Attorney General DeWine Requests Rebates from Naloxone Manufacturer

(COLUMBUS, Ohio)— Ohio Attorney General Mike DeWine announced today he is requesting that Amphastar Pharmaceuticals, Inc., a manufacturer of naloxone, provide rebates to consumers such as police departments and other agencies that distribute the drug in Ohio after the company dramatically increased its prices.

Naloxone reverses the effects of opioids on the brain and can limit or stop an overdose when given to an individual overdosing on heroin or a prescription opioid.  Ohio's use of the drug to counter opioid overdoses is steadily growing in Ohio with naloxone having been administered an estimated 74,000 times in Ohio between 2003 and 2012.  More than 10,500 of those doses were administered in 2012 alone.

"Ohio has worked hard to get naloxone in the right hands," wrote Attorney General DeWine in a letter to Amphastar's Chief Executive Officer Jack Zhang, Ph.D.  "Without warning, Amphastar chose to dramatically increase its naloxone prices.  This decision will make efforts to save lives much more difficult."

According to Cuyahoga County Project DAWN, the wholesale price of Amphastar naloxone varied with their hospital distributor between $12.78 and $14.00 a vial in 2013 and early 2014, and by October 2014, the price jumped to $28.50 a vial.

Earlier this month, Amphastar reached an agreement with the state of New York regarding the cost of naloxone, resulting in a $6 dollar rebate per dose.  Attorney General DeWine is requesting a similar agreement between the company and Ohio.

"Given Ohio's use and promotion of naloxone, I would ask for the same consideration you gave the state of New York and seek an agreement similar to what you offered New York," wrote Attorney General DeWine.  "The $6.00 rebate per dose for police departments and other agencies who distribute naloxone would make a tremendous difference."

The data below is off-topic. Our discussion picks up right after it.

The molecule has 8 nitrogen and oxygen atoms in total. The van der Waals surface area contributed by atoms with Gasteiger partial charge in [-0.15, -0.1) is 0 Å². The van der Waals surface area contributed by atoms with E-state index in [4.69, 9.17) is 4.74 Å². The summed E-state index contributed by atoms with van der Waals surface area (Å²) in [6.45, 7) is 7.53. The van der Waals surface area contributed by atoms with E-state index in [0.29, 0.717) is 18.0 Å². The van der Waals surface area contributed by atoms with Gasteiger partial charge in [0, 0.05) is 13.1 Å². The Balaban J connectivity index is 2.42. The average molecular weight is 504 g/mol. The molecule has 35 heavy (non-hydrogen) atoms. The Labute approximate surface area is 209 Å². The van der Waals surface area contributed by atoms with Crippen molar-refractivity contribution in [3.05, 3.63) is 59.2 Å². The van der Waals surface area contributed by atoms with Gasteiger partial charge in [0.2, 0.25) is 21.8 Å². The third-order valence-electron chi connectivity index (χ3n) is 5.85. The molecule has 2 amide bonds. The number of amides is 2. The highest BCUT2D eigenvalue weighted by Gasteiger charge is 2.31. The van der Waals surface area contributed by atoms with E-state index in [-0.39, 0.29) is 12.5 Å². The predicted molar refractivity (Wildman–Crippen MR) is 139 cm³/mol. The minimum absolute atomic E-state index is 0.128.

Naloxone Letter   The letter, which was mailed on Friday, can be found here.
Ohio, like many other states, has been severely plagued by the opiate epidemic, with heroin contributing to as many as 18 overdose deaths a week in 2013.

Following a 2014 law allowing Ohio law enforcement officers to carry and administer naloxone, Attorney General DeWine's Ohio Peace Officer Training Academy created a training video for law enforcement regarding the administration of the drug. 

The training course, which can be accessed by officers online through the Ohio Law Enforcement Gateway (OHLEG), teaches risk factors for overdoses, signs and symptoms of an opioid overdose, and steps for administering naloxone.  More than 1,400 law enforcement officers have completed the course to date.

In addition to law enforcement, the law also gave friends, family members, or others who may be in the position to assist someone suffering from an opioid overdose the ability to administer naloxone as long as they receive the drug from a licensed health professional.  Therefore, an educational video similar to the training course was also created by the Attorney General's Office as an informational and awareness tool for community members.